Fake Ex-Teen James Hogue Gets Big Sentence for Latest Oddball Crime
Update: James Hogue, a onetime teen impersonator recently named the sixth most famous con man of all-time, has been sentenced to six years in prison for the latest oddball acts in a criminal career full of them, involving an illegal shack built on the grounds of an Aspen ski area.
Last month, Hogue (the subject of a 2003 documentary simply titled Con Man and 2008's The Runner, a book based on a famed New Yorker profile) admitted to possession of burglary tools and stealing between $2,000 and $5,000 worth of items used to build the aforementioned shack not once, but twice — the initial construction and a do-over after employees from the Aspen Skiing Co. tore the joint down.
After accepting Hogue's plea, Judge Chris Seldin of Pitkin County District Court had reportedly said he would at least entertain the possibility of issuing a sentence involving probation or an extended stay at a halfway house. But at a hearing yesterday, Seldin went in a different direction. According to the Aspen Daily News, he explained that the reason he'd decided to hand down a six-year jolt — twice the amount requested by prosecutors — is because Hogue doesn't think "the rules apply to him, and instead it’s as though he lives on another planet where he gets to just take with impunity."
He subsequently told Hogue that he was "a very consistent thief...but apparently a very bad one, because you get caught a lot. I don’t understand what is going on in your mind that leads to this pattern. It is sad.”
Continue to learn more about the remarkably strange story of James Hogue.
Update, 7:27 a.m. February 9: Notorious criminal impersonator James Hogue has pleaded guilty in Pitkin County District Court to a pair of felonies and one misdemeanor over an illegal shack he built in the Aspen area. They're the latest convictions in a bizarre life of lies detailed in our previous coverage below. But this time around, Hogue may not get any jail time.
Regarding his most recent offenses, the Aspen Daily News reports that Hogue's structure, apparently assembled using tools and materials he'd swiped from area construction sites, was discovered by Aspen Skiing Co. employees this past November — and after it was torn down, he set out to rebuild it. Unfortunately for him, he was caught in the act by authorities before he'd done much more than dig a six-foot hole for a foundation. He managed to get away by running into the nearby woods, but he was later spotted at the local library and taken into custody.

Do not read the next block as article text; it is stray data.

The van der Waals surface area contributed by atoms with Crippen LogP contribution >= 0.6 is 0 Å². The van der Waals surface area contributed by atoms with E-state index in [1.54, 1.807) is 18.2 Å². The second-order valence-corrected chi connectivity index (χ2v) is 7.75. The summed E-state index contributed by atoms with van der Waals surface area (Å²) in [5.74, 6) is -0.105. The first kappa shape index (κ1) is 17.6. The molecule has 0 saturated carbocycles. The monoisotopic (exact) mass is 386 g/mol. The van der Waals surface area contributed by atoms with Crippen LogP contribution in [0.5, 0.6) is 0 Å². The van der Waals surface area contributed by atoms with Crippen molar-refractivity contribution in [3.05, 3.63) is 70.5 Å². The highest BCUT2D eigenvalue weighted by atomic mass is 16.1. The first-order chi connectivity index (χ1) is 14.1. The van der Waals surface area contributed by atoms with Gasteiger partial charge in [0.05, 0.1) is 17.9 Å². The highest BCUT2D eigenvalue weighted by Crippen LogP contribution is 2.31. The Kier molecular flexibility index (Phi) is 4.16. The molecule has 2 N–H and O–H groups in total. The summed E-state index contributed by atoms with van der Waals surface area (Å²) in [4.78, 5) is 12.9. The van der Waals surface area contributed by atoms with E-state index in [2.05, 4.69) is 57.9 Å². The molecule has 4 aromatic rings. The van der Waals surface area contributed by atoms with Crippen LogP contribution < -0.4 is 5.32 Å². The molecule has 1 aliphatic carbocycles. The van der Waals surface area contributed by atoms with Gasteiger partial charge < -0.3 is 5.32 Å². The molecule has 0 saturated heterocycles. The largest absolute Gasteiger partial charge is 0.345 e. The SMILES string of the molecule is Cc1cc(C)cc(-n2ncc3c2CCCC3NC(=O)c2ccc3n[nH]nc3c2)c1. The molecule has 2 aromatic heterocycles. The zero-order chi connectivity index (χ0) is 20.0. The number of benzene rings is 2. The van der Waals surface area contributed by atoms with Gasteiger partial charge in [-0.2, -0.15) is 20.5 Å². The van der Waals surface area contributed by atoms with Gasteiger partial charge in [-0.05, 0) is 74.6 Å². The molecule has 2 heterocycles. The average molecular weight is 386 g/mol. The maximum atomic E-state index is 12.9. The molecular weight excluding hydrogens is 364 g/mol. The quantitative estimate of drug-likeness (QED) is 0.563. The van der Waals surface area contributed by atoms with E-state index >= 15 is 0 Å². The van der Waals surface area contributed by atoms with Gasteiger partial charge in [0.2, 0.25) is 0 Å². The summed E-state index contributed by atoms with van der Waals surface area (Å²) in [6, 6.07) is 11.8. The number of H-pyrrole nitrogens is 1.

After agreeing to a plea deal, Hogue admitted that he was guilty of possessing burglary tools and theft of between $2,000 and $5,000 worth of material, as well as the more minor offense of obstructing a police officer. However, the judge agreed to consider sentencing him to probation or a stint in a halfway house at his next hearing, slated for March 20.
Presumably said halfway house will already have been built. Continue to see our earlier report.
Original post, 5:56 a.m. November 4, 2016: Here at Schmuck of the Week headquarters, we firmly believe that if you're going to be a schmuck, you should be the biggest schmuck possible.
On that score, James Hogue has definitely succeeded.
Among the most notorious criminal impersonators ever in Colorado (and arguably modern U.S. history), Hogue has been the subject of a major New Yorker article that writer David Samuels expanded into a book — The Runner, published in 2008 — and a documentary simply titled Con Man.
But none of that notoriety has paid off for Hogue, whom we featured in our 2008 slideshow "Catch 'Em If You Can," a rogue's gallery of con men inspired by the bizarre tale of Amadeus Harlan. Yesterday, he was arrested at the Pitkin County Library, a facility to which he'd wandered after being ousted from an illegal cabin on Shadow Mountain, where he may have been living for two-plus years.